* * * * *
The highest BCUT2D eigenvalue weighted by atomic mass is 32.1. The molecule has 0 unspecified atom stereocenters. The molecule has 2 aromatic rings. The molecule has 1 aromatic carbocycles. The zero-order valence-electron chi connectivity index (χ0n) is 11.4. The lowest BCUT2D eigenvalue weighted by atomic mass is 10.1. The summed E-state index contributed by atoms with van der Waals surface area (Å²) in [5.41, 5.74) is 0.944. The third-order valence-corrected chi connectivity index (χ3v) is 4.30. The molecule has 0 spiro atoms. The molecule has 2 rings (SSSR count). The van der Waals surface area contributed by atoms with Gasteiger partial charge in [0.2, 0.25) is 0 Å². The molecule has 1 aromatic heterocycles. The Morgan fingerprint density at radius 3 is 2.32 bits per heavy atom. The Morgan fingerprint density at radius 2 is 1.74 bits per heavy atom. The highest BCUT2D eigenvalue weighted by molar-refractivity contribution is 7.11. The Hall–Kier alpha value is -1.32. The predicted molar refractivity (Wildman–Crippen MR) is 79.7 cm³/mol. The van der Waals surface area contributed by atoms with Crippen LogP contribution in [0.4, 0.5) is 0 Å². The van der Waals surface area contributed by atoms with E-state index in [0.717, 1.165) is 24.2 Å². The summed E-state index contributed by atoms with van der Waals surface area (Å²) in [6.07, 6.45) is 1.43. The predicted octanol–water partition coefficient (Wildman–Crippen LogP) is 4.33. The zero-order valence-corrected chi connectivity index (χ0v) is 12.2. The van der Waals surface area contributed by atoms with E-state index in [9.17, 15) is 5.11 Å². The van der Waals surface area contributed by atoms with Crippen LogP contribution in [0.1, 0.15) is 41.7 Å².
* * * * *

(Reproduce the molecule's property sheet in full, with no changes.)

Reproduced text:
The highest BCUT2D eigenvalue weighted by atomic mass is 32.1. The molecule has 0 unspecified atom stereocenters. The molecule has 2 aromatic rings. The molecule has 1 aromatic carbocycles. The zero-order valence-electron chi connectivity index (χ0n) is 11.4. The lowest BCUT2D eigenvalue weighted by atomic mass is 10.1. The summed E-state index contributed by atoms with van der Waals surface area (Å²) in [5.41, 5.74) is 0.944. The third-order valence-corrected chi connectivity index (χ3v) is 4.30. The molecule has 0 spiro atoms. The molecule has 2 rings (SSSR count). The van der Waals surface area contributed by atoms with Gasteiger partial charge in [0.2, 0.25) is 0 Å². The molecule has 1 aromatic heterocycles. The Morgan fingerprint density at radius 3 is 2.32 bits per heavy atom. The Morgan fingerprint density at radius 2 is 1.74 bits per heavy atom. The highest BCUT2D eigenvalue weighted by molar-refractivity contribution is 7.11. The Hall–Kier alpha value is -1.32. The predicted molar refractivity (Wildman–Crippen MR) is 79.7 cm³/mol. The van der Waals surface area contributed by atoms with Crippen LogP contribution in [0.4, 0.5) is 0 Å². The van der Waals surface area contributed by atoms with E-state index in [0.717, 1.165) is 24.2 Å². The summed E-state index contributed by atoms with van der Waals surface area (Å²) in [6.07, 6.45) is 1.43. The predicted octanol–water partition coefficient (Wildman–Crippen LogP) is 4.33. The zero-order valence-corrected chi connectivity index (χ0v) is 12.2. The van der Waals surface area contributed by atoms with E-state index in [9.17, 15) is 5.11 Å². The van der Waals surface area contributed by atoms with Crippen LogP contribution in [0.1, 0.15) is 41.7 Å².